Feingold isnít alone in targeting these left-wing activists; Senator John Kerryís leading a filibuster of Supreme Court nominee Samuel Alito earlier this year was also widely seen as a campaign tactic. Like Feingoldís censure resolution, it annoyed his Democratic colleagues in the Senate and had no chance of success, but it delighted party activists.

Republicans are playing the positioning game as well. Tennessee Republican Bill Frist, who for months has been soliciting opinions from visitors to his political action committee ( on immigration, annoyed his Senate Republican colleagues by pushing out an immigration reform bill last week. As the Senate Majority Leader, Frist usually allows Senate committees to work through legislation first, but on an issue very important to the GOP base, he didn't wait for the Senate Judiciary Committee before proposing his own legislation, appealing to worries about illegal immigration. Fristís bill includes dozens of provisions to add funding and resources to guard the border and block potential illegal immigrants, and does not include a so-called guest worker program that would create a system through which non-citizens could work legally, which President Bush favors.

More subtle campaigning is being done by other Senators. In early 2004, the non-partisan Washington magazine National Journal found Indiana's Evan Bayh to be notably more conservative than other Democratic Presidential hopefuls, with a 62 liberal rating, compared with 80 for Feingold, 81 for Hillary Clinton and 86 for John Kerry. But in the last year and half, as he has courted fundraisers around the country for a possible presidential bid, heís changed his voting pattern a bit. He joined with only 12 of his colleagues (nearly all among the most liberal members of the Senate) in opposing Condi Rice's nomination for Secretary of State and then joined 21 other Democrats in voting against John Roberts' Supreme Court nomination. John McCain has long been concerned about spending, but his loud rhetoric in recent weeks about cutting pork-barrel projects will help please conservatives worried that he is too moderate. Appealing to that same group, Virginia Republican George Allen has proposed to stop the paychecks for members of Congress if they don't finish spending bills by a specific target date and has proposed a constitutional amendment that would require Congress to produce a balanced budget.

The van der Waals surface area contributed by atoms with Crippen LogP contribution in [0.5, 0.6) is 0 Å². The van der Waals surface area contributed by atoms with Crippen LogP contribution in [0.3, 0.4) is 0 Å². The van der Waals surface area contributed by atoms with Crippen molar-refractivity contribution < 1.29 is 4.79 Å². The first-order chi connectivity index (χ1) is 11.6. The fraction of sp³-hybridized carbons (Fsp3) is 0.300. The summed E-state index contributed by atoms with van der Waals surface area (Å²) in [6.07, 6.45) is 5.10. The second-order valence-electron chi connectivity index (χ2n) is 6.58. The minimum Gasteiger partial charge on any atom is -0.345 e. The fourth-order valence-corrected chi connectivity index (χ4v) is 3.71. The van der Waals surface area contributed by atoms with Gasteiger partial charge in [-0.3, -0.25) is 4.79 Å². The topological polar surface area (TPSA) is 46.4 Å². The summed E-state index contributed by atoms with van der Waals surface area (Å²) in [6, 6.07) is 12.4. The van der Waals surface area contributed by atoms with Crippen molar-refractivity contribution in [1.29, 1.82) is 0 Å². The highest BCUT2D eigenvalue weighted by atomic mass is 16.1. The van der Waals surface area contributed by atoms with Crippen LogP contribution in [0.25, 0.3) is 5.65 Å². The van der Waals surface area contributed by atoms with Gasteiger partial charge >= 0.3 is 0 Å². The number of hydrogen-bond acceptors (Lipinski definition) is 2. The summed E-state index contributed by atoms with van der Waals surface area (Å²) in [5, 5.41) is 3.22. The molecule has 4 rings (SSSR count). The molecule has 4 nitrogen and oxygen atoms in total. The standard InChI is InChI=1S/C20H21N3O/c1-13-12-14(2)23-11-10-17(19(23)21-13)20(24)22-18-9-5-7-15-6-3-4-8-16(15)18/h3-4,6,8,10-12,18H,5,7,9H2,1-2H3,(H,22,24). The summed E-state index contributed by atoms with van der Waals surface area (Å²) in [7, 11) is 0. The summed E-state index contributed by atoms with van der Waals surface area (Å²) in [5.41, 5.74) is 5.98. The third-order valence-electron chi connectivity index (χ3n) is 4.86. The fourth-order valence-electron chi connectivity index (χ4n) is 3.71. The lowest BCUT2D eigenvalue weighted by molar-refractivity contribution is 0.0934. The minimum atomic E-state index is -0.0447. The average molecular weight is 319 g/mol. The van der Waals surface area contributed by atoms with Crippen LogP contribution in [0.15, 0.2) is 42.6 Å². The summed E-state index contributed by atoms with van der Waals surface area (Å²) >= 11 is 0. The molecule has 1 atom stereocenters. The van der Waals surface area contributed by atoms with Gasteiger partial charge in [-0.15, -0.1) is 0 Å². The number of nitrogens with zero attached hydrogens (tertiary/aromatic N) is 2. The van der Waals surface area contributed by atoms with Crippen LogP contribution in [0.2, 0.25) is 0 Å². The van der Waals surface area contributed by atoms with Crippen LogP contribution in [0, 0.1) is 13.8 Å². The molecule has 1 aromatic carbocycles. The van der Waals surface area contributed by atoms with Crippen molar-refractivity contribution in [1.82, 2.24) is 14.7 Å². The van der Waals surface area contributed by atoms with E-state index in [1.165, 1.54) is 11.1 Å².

But thereís a reason no Senator has won the Presidency since John F. Kennedy. The Senate offers a vehicle to launch many policy ideas, but also forces candidates to declare their views on nearly everything, defend the residents of the states that put them in the Senate and be a team player with their colleagues. And thatís a tricky balance. Even while proposing lots of bills to combat spending, McCain late last year proposed $2 million to create a center at an Arizona law school in honor of former Supreme Court Chief Justice William Rehnquist, which some have derided as pork. Frist has recently been attacking the growth of spending in Washington, but as the Majority Leader of the Senate for the last three years, heís been a critical player in getting bills like the Medicare prescription drug plan passed, much to the chagrin of fiscal conservatives. And itís unlikely Feingold will aggressively push his censure proposal in the months ahead, as his Democratic colleagues have already warned him itís a bad political move for the 2006 congressional elections — which, of course, come before 2008. With these factors in mind, itís worth remembering prominent governors like Iowa Democrat Tom Vilsack, Virginia Democrat Mark Warner and Massachusetts Republican Mitt Romney, some of the people who are running for President but may have a leg up because they donít work in the U.S. Senate.